Aug 25, 2023

A Deeper Look: Intersectionality in True Crime

True crime narratives have the power to captivate and inform audiences, shedding light on the complexities of criminal cases and the individuals affected by them. However, to truly understand the impact of crime, it’s essential to consider the intersections of race, gender, and socioeconomic factors that shape the experiences of victims and survivors. In this blog post, we delve into the concept of intersectionality in true crime, exploring how these considerations play a crucial role in creating victim-centered and ethical narratives.

Understanding intersectionality

Intersectionality is a framework that acknowledges how various aspects of a person’s identity—such as race, gender, socioeconomic status, sexual orientation, and more—intersect and interact to create unique experiences and challenges. Coined by legal scholar Kimberlé Crenshaw, intersectionality recognizes that individuals cannot be understood fully by examining just one aspect of their identity; instead, it emphasizes the need to examine the overlapping dynamics that influence their lives.

The Role of intersectionality in true crime

  • Race and ethnicity: The consideration of race in true crime narratives is paramount to understanding the systemic biases and inequalities that can influence the outcomes of criminal cases. Racial profiling, stereotypes, and disparities in the criminal justice system can significantly impact the way a case is investigated, tried, and perceived. Intersectionality prompts us to question how racial dynamics contribute to victimization, public perception, and media coverage.
  • Gender and sexuality: Gender plays a significant role in shaping the experiences of victims and survivors. Gender-based violence, such as intimate partner violence and sexual assault, affects individuals differently based on their gender identity. Additionally, LGBTQ+ individuals may face unique challenges within the criminal justice system and society at large. Ethical and victim-centered true crime narratives must account for these disparities and avoid perpetuating harmful stereotypes.
  • Socioeconomic factors: Socioeconomic status influences every aspect of a person’s life, including their vulnerability to crime and access to justice. Marginalized communities often have limited resources and face barriers in seeking legal assistance, reporting crimes, or accessing support services. A victim-centered approach should consider the socioeconomic context of a case and its implications on victims’ experiences.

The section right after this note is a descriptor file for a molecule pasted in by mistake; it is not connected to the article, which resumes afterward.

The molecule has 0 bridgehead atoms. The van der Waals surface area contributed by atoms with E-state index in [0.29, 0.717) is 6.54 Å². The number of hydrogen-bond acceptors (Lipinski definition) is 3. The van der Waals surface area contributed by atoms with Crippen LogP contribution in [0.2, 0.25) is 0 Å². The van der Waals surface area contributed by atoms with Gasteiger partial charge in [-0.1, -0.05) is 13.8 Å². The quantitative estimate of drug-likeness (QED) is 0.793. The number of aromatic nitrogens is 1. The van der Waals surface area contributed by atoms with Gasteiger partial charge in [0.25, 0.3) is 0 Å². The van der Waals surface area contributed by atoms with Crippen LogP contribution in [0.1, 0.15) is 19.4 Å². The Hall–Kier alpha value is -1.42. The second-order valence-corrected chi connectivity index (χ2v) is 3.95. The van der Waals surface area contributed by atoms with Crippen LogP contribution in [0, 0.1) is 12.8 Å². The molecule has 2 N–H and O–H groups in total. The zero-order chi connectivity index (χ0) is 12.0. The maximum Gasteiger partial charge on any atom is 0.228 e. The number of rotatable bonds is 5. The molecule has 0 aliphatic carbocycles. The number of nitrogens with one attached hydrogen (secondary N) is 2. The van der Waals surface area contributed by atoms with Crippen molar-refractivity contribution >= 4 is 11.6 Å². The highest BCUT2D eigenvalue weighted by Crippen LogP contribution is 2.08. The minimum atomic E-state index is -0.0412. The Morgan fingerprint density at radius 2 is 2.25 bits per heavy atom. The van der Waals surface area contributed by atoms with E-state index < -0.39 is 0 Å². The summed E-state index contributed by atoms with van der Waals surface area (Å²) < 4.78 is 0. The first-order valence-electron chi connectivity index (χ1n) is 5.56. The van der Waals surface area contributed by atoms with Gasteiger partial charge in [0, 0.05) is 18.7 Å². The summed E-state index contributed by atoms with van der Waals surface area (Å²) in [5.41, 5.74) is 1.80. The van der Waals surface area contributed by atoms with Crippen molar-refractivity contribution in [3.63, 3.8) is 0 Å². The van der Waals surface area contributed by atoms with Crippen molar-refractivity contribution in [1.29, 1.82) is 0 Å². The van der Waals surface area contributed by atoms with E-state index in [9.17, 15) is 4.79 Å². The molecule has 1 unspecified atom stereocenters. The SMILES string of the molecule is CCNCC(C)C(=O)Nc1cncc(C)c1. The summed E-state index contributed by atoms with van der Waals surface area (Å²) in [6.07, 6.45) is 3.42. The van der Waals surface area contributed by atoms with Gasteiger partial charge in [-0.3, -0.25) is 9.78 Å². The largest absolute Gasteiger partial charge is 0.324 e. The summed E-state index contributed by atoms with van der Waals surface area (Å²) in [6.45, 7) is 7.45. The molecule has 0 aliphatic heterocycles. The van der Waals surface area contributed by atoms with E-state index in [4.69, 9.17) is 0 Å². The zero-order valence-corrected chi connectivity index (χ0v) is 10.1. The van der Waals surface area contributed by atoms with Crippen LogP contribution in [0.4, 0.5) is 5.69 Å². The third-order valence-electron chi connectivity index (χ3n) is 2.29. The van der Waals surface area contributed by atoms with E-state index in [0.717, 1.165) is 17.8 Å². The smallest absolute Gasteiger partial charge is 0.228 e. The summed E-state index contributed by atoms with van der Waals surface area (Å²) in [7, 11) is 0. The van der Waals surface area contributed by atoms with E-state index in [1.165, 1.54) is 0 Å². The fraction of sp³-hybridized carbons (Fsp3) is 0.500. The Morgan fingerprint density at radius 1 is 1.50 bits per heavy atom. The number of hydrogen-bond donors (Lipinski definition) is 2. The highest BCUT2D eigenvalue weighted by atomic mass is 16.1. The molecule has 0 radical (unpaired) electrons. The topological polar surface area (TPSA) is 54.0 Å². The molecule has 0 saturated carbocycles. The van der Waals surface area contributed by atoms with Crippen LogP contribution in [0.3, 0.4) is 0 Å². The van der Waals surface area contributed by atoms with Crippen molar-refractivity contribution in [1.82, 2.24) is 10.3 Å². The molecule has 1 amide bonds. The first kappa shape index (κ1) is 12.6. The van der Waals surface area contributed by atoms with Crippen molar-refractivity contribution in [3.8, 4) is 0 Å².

Creating ethical and victim-centered narratives

  1. Avoiding stereotypes: Ethical true crime narratives should steer clear of perpetuating harmful stereotypes related to race, gender, and socioeconomic status. Creators should be vigilant in presenting accurate and nuanced portrayals that reflect the complexities of victims’ lives.
  2. Amplifying marginalized voices: Victim-centered true crime narratives must amplify the voices of marginalized individuals who may have been historically silenced or ignored. Providing a platform for these voices ensures that their experiences are recognized and understood.
  3. Contextualizing the story: An intersectional approach requires understanding the broader social, cultural, and historical context in which a crime occurs. This enables a more comprehensive portrayal of the events and their impact on victims and their communities.
  4. Unearthing systemic injustices: Ethical true crime narratives have the responsibility to uncover systemic injustices that may have played a role in a case. Addressing racial profiling, discriminatory practices, and other systemic issues contributes to a more accurate representation of the circumstances.
  5. Empathy and understanding: Intersectionality promotes empathy and understanding by acknowledging the unique challenges faced by victims due to their multiple identities. Ethical storytelling demands that creators approach these narratives with sensitivity and respect for the nuances involved.


Intersectionality in true crime narratives is not just an academic concept—it’s a vital consideration that enriches our understanding of crime’s far-reaching impacts. By recognizing how race, gender, and socioeconomic factors intersect to shape individuals’ experiences, we can create more ethical and victim-centered narratives. These narratives shed light on the lived realities of victims and survivors, challenge biases, and contribute to a more informed and empathetic society. As we continue to engage with true crime stories, embracing an intersectional lens ensures that we see the whole picture, both in the cases themselves and in the broader social context they reflect.

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